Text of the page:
• Lead by example. Your kids are not going to willingly limit their time on their cell phone or believe you when you discuss the dangers of social media FOMO if they see you on your phone 24/7.

How to Discuss Social Media FOMO With Your Teens

  • Let your child know you are there for them to talk to. Have an honest discussion with your child about what they see on social media. Let them know that you’ll listen to them without being judgmental. 

Shows you can watch together

So, it’s not easy to discuss these topics with your kids. Thankfully, Netflix has a number of different shows you can watch to get the conversation started. From peer pressure with Fuller House to Social Media FOMO with Girl Meets Boy. Parents of younger children may want to tackle sibling rivalry with Babee’s Room.

You can watch a variety of family-friendly shows that explore a range of real-life issues with equal measures of humor, angst, and heart. So, no matter your situation, chances are there’s a show and episode that can kickstart a dialogue around the topic just by watching it together. So, it’s never too late to start talking because it’s the first step.

Finally, how will you discuss social media FOMO with your kids? Or, you can learn more about teaching teens manners.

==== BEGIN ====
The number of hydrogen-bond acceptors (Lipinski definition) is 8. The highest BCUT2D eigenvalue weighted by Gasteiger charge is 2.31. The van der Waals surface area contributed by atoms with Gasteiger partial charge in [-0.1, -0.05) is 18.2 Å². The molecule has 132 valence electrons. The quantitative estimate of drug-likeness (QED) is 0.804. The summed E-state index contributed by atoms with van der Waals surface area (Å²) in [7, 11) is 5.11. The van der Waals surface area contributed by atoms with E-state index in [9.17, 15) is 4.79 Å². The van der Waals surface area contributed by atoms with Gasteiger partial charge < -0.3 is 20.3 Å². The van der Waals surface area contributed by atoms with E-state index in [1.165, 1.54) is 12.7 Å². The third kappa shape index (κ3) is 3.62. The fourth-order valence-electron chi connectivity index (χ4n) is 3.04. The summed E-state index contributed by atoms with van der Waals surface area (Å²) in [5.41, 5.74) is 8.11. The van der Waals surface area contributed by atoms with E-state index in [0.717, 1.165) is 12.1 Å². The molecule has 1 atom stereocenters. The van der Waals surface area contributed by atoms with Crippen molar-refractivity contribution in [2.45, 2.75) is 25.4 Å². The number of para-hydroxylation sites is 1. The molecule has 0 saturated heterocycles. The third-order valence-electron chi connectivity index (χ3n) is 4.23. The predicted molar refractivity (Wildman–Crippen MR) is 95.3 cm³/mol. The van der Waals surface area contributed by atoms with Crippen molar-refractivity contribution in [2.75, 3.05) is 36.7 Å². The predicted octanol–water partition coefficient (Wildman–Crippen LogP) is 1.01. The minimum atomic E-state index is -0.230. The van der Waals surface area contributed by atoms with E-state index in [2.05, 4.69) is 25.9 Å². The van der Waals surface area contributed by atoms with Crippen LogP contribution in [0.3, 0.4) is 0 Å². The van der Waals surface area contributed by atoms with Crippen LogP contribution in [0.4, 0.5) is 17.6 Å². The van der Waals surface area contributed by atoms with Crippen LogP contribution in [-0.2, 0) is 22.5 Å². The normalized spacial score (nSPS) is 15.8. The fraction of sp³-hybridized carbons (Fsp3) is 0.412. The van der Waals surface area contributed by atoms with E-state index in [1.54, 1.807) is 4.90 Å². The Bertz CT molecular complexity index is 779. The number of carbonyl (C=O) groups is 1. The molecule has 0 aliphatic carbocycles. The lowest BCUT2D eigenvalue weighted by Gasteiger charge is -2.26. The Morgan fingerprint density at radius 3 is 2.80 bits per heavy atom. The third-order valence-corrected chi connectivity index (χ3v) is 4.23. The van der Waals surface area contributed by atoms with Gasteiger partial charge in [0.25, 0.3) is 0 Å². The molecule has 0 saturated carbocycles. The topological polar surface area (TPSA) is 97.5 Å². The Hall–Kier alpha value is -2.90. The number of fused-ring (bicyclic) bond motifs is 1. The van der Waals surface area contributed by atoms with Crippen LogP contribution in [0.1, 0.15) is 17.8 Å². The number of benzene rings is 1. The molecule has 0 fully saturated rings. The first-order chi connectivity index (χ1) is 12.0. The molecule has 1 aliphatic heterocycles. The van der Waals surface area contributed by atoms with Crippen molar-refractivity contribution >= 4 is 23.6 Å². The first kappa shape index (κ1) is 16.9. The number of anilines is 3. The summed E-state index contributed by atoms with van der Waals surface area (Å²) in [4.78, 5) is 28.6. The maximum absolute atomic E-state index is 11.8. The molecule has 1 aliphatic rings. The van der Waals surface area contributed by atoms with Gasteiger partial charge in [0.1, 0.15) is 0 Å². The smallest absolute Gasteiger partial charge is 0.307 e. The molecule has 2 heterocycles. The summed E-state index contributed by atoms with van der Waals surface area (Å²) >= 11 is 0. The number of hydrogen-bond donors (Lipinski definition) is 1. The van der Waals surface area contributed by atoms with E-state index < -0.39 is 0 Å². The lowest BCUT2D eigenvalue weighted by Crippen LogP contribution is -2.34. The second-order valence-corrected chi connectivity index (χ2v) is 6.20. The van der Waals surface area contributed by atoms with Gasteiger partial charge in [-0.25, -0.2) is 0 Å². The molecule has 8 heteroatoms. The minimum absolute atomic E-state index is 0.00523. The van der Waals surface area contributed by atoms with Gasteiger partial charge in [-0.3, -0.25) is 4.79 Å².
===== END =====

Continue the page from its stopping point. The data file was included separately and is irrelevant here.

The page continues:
12 thoughts on “Social Media FOMO and How to Talk About it With Teens”

  1. My son is a preteen, but yes, this is definitely an issue. We have discussed how anyone can look like they have and do everything in photos and posts. We likened it to how advertising works to make a product look like you actually will not survive if you don't get it.
  2. Great tips and a timely post since our tweens just got phones. So far we limit the apps and social media they use on them but I know it will only get worse with age.
  3. Very important tips! I discuss social media regularly with my kids. Very important for them to understand how to use it safely. 
  4. I need to be better about being on my phone checking social media. These are really good tips to keep in mind as my daughter gets older, and I really do need to set a good example for her by learning to unplug once in a while and having a set time for when I will be off my phone
  5. I have been trying to cut back on my time on line.   It really is crazy how much social media can suck you into all the time with out you realizing it. 
  6. I never used to check social media too much but since the increased threats of terror, I've been checking more often. I'm finding it relieves a little anxiety to find out for the day that nothing deadly happened, so I can certainly see how it can affect teens in so many other ways. Being a good example is one of the best ones on your list I think. Setting a time or checking a certain time has been helpful for me. I've even increased my exercise (mostly yoga especially) to deal with the anxiety, lol.
    • Exercise is a great way to deal with anxiety. I'm trying to be much more aware of when I'm online and limiting social media to times when I'm not trying to do something else. It can be a tough thing for kids and adults to deal with.